This film could have been titled “There Will Be Beef.”
Almost a hundred years ago, Charlie Chaplin made a movie called "The Immigrant" (1917) where his Little Tramp character gives a surreptitious kick up the backside to an official who is herding together immigrants on Ellis Island. No such satisfying rebelliousness is allowed for Ewa (Marion Cotillard), the heroine of director James Gray’s fifth film, as she lands with her sister Magda (Angela Sarafyan) on Ellis Island in 1921. Ewa is Polish and Catholic, and her religion gives her the strength and the detachment to meet any and all difficulties. Magda is taken away from Ewa and quarantined for tuberculosis. Bruno (Joaquin Phoenix), a low-rent stage impresario, stealthily watches this lady in distress before making his move and scooping her up. It seems likely that Bruno skulks around Ellis Island a lot waiting for ladies in distress.
Bruno puts Ewa on stage with him, and as she goes through the motions of posing for an audience, he starts to look at her with a confused and intense love that he cannot control or express. Ewa is Bruno’s opposite: she is upright, steady and distant whereas he is always violent and unexpected in his reactions. He is the irresistible force and she is the immovable object, and though she is the one who is made to suffer in "The Immigrant," Bruno is the one who suffers from a lack of self-worth and a lack of direction. No matter what bad things happen to Ewa, she always has her religion and her pride to get her through, but Bruno, it seems clear, has nothing. The way they try to reach out to each other is the crux and main drama of "The Immigrant."
The film’s period recreation of New York in 1921 is meticulously drawn in rich, dark colors and chiaroscuro displays of light and shadow. Gray is a very conscious filmmaker who lets no visual detail escape his attention, and sometimes that has the effect of making everything seem preserved in amber, or as if we are watching a dream. It might be said that he is presenting the narrative from Ewa’s point of view because the steady rhythm of the shots and framing suggest a careful controlling of what we see and what we don’t see. For instance, when the eccentric and love-struck Bruno gradually and remorsefully leads Ewa into prostituting herself for him, we see her misgivings and then her own gradual, martyred acceptance of her nearly hopeless situation in stages without ever having to see the degradation of the prostitution itself. Gray keeps that from us until a very upsetting scene where Ewa is left alone on stage by Bruno and has to endure a hailstorm of verbal abuse from the men in the audience. Gray keeps the camera tightly on Ewa’s face as she stands there and takes in the vicious, misogynist taunts from these men. Without showing us the men or showing us what they do to her in bed, Gray makes you feel the brutal assault on her dignity and the storehouse of pride she has to access to endure it.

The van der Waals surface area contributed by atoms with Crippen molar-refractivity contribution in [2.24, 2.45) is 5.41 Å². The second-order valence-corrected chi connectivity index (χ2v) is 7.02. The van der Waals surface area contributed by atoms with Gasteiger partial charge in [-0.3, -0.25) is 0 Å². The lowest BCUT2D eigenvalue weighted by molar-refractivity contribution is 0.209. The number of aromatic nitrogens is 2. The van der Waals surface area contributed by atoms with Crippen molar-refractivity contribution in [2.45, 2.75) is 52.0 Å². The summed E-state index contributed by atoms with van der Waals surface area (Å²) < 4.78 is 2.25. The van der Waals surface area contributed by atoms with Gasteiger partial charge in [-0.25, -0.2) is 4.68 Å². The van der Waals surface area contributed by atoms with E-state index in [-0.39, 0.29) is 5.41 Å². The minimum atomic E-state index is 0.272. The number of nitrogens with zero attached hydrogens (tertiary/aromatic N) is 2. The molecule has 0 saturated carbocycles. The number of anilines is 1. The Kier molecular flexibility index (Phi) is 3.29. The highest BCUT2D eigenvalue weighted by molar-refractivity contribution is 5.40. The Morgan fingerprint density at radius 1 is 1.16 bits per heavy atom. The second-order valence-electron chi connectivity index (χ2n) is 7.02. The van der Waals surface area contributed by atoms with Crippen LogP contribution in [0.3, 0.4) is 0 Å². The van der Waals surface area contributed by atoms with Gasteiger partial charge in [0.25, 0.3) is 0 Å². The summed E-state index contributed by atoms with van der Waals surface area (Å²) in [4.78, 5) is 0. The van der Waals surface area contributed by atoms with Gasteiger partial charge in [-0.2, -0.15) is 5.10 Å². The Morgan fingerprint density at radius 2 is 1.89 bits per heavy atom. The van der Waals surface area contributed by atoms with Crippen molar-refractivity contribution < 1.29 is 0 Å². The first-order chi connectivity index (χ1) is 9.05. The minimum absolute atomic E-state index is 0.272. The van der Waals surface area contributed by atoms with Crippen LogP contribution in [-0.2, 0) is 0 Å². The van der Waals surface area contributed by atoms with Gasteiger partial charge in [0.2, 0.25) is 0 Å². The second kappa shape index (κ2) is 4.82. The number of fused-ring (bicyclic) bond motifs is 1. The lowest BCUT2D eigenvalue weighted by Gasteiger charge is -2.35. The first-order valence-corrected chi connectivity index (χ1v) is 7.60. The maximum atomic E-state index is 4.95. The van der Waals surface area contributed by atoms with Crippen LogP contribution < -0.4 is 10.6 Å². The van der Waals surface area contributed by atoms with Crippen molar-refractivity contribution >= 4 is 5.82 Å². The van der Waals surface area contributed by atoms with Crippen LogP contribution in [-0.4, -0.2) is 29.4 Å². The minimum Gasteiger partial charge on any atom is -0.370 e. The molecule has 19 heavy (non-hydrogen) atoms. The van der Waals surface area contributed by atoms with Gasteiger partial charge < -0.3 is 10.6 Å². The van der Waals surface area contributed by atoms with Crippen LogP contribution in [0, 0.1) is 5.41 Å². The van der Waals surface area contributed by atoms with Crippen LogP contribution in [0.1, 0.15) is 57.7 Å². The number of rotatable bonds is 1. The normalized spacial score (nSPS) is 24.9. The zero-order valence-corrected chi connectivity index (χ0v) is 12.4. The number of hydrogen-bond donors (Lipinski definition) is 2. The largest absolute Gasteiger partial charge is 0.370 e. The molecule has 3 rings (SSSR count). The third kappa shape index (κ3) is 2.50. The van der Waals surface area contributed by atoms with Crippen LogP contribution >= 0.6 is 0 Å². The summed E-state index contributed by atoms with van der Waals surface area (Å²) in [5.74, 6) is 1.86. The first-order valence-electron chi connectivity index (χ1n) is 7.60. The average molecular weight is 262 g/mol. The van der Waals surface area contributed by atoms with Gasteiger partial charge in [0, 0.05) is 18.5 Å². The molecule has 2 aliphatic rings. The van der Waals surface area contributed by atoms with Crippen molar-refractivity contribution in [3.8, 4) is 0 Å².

After Ewa has been working as a prostitute for a while, she starts to look heavy-lidded and "sultry," as if she is putting on the accoutrements of a "fallen woman" without ever fully believing that it is anything more than a role. Gray has obviously watched films of the 1910s and early 1920s to feed the overall atmosphere of "The Immigrant," and this extends to the characterization of Ewa, who glows from the screen, vulnerable but rigidly un-giving, like the heroines of D.W. Griffith movies; she moves in the languid way that Blanche Sweet did when she played "Judith of Bethulia" for Griffith in 1914. With every glance she says, "You will have my body, but you will never have my soul," and that drives Bruno crazy, of course. It must drive the other men crazy, too, because they can do anything they want to her body but they can’t ever really get to her. She is spiritually off-limits, biding her time until she can get her sister out of quarantine and make a fresh start in America.